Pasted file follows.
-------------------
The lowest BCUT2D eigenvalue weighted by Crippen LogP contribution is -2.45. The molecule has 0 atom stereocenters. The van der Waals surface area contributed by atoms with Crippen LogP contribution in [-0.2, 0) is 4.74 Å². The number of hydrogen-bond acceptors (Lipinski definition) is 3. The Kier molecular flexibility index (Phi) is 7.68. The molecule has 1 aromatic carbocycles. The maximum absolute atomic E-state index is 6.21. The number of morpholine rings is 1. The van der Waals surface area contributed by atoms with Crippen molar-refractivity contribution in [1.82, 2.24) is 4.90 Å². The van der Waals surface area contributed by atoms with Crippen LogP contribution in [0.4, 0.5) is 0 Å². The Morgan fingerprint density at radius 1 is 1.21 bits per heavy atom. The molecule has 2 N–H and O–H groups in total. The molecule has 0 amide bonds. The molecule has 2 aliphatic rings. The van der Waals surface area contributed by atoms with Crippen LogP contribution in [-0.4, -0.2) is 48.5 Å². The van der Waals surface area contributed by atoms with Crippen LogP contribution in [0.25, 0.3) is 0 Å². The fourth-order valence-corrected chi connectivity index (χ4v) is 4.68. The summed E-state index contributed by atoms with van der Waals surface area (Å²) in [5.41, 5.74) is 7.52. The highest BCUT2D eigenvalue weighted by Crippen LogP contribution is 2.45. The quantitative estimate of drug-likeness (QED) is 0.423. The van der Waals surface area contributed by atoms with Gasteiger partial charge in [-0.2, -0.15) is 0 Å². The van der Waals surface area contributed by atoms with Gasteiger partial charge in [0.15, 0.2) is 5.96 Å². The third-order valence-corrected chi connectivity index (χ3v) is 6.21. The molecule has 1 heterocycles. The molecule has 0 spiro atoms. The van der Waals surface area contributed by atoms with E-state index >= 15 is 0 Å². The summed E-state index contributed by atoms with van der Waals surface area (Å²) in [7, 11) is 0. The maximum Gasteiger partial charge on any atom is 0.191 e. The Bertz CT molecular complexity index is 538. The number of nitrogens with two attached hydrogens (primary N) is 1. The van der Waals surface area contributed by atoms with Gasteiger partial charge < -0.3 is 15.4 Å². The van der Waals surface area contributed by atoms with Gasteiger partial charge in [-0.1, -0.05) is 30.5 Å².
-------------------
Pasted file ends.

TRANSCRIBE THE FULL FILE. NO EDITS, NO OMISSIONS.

The lowest BCUT2D eigenvalue weighted by Crippen LogP contribution is -2.45. The molecule has 0 atom stereocenters. The van der Waals surface area contributed by atoms with Crippen LogP contribution in [-0.2, 0) is 4.74 Å². The number of hydrogen-bond acceptors (Lipinski definition) is 3. The Kier molecular flexibility index (Phi) is 7.68. The molecule has 1 aromatic carbocycles. The maximum absolute atomic E-state index is 6.21. The number of morpholine rings is 1. The van der Waals surface area contributed by atoms with Crippen molar-refractivity contribution in [1.82, 2.24) is 4.90 Å². The van der Waals surface area contributed by atoms with Crippen LogP contribution in [0.4, 0.5) is 0 Å². The Morgan fingerprint density at radius 1 is 1.21 bits per heavy atom. The molecule has 2 N–H and O–H groups in total. The molecule has 0 amide bonds. The molecule has 2 aliphatic rings. The van der Waals surface area contributed by atoms with Crippen LogP contribution in [-0.4, -0.2) is 48.5 Å². The van der Waals surface area contributed by atoms with Crippen LogP contribution in [0.25, 0.3) is 0 Å². The fourth-order valence-corrected chi connectivity index (χ4v) is 4.68. The summed E-state index contributed by atoms with van der Waals surface area (Å²) in [5.41, 5.74) is 7.52. The highest BCUT2D eigenvalue weighted by Crippen LogP contribution is 2.45. The quantitative estimate of drug-likeness (QED) is 0.423. The van der Waals surface area contributed by atoms with Gasteiger partial charge in [-0.2, -0.15) is 0 Å². The van der Waals surface area contributed by atoms with Gasteiger partial charge in [0.15, 0.2) is 5.96 Å². The third-order valence-corrected chi connectivity index (χ3v) is 6.21. The molecule has 1 heterocycles. The molecule has 0 spiro atoms. The van der Waals surface area contributed by atoms with E-state index >= 15 is 0 Å². The summed E-state index contributed by atoms with van der Waals surface area (Å²) in [7, 11) is 0. The maximum Gasteiger partial charge on any atom is 0.191 e. The Bertz CT molecular complexity index is 538. The number of nitrogens with two attached hydrogens (primary N) is 1. The van der Waals surface area contributed by atoms with Gasteiger partial charge < -0.3 is 15.4 Å². The van der Waals surface area contributed by atoms with Gasteiger partial charge in [-0.1, -0.05) is 30.5 Å².